There’s still lead in water at schools in Whatcom County, new report shows. How worrisome is it?

WATCH: Mayo Clinic Minute - lead exposure risks for kids

Lead poisoning creates toxic effects for everyone, but it is especially harmful in children's growing bodies. In this Mayo Clinic Minute, Jeff Olsen talks with Dr. Laura Breeher about the most common sources of lead exposure in children and the ir
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Lead poisoning creates toxic effects for everyone, but it is especially harmful in children's growing bodies. In this Mayo Clinic Minute, Jeff Olsen talks with Dr. Laura Breeher about the most common sources of lead exposure in children and the ir

Traces of lead have been found in schools statewide, including ones in Whatcom County, according to a new report released Wednesday.

The report was conducted by advocacy group Environment Washington, using data from the Washington State Department of Health.

The report is one of the first that analyzes data of lead in school water after Gov. Jay Inslee signed a directive in 2016 to assist school districts in performing voluntary water quality tests with the Department of Health. The directive was in response to “raised public awareness of the importance of safe drinking water,” Inslee wrote.

More than 8,000 school water fixtures across Washington were analyzed. The report found that 60 percent had lead levels of at least 1 part per billion (ppb).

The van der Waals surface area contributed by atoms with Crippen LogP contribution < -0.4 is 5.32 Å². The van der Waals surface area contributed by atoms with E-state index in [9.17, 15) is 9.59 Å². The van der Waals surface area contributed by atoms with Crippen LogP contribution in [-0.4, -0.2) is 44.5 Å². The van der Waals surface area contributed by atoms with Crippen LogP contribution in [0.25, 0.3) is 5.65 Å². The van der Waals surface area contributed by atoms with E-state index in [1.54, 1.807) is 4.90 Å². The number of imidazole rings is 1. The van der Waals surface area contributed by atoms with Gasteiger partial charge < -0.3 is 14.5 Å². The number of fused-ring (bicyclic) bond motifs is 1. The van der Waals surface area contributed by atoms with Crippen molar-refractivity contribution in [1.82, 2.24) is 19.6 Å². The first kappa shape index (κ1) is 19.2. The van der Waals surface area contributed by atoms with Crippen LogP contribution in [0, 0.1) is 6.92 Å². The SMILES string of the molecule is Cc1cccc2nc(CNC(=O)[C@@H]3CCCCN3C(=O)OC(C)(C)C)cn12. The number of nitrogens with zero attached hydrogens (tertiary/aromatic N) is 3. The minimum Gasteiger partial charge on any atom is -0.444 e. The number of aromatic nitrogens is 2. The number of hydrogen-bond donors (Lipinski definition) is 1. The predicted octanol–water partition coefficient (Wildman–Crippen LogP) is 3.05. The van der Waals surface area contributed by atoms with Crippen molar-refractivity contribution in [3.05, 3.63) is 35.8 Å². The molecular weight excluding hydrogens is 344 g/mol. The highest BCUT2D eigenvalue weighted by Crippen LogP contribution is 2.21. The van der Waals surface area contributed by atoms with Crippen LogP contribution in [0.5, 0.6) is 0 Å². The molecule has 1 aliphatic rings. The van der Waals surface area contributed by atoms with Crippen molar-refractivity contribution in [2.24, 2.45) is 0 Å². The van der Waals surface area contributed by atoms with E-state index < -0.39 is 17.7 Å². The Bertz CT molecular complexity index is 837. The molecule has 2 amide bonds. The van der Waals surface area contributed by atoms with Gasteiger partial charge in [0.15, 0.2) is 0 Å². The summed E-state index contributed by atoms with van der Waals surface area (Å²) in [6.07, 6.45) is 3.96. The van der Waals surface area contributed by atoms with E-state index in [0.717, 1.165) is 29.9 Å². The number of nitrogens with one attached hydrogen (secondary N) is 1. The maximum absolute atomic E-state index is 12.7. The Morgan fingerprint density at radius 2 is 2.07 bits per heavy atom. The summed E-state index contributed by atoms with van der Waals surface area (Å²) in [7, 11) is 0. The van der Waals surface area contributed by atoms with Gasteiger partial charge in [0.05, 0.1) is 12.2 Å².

The Environmental Protection Agency recommends action be taken at 15 ppb for public water systems. For schools, that action level is 20 ppb, according to the Department of Health.

At 5,000 ppb, water is considered hazardous waste.

Even small traces of lead can be harmful, some say, particularly for children.

“According to the EPA, even low levels of lead can cause behavior and learning problems, lower IQ and hyperactivity,” stated the report. “Lead exposure has even been linked to damaging children’s central and peripheral nervous systems.”

Of the 199 schools tested in the report, 97 percent of them had lead levels at 1 ppb or greater.

Which schools are affected?

Ten schools in Whatcom County have been tested.

According to Access Washington:

Blaine Elementary’s follow-up report from Nov. 1, 2018, found one result of 11 tests for lead at 17 ppb. The March 16, 2018, test at the school had found 16-23 ppb in seven of the 64 samples.

One of 66 samples tested Nov. 1, 2018, at Blaine Middle School had a result of 15 ppb.

Blaine Primary’s Nov. 1, 2018, follow-up found no issues in 10 samples tested, after an April 6, 2018, test found three of 70 had results between 15 ppb and 19 ppb.

Ferndale’s Central Elementary’s test found issues in three of 38 samples surveyed Feb. 7, 2018, with between 18 ppb and 35 ppb.

Ferndale Superintendent Linda Quinn said the district is proactive about testing drinking water and has independently tested every school in the district multiple times since 2016.

After the state testing in February, Ferndale “voluntarily replaced all fixtures at sites” that showed lead above 10 ppb, she said.

Bernice Vossbeck Elementary in Lynden was tested April 18, 2018, and none of 63 samples had a result in excess of less than 1 ppb.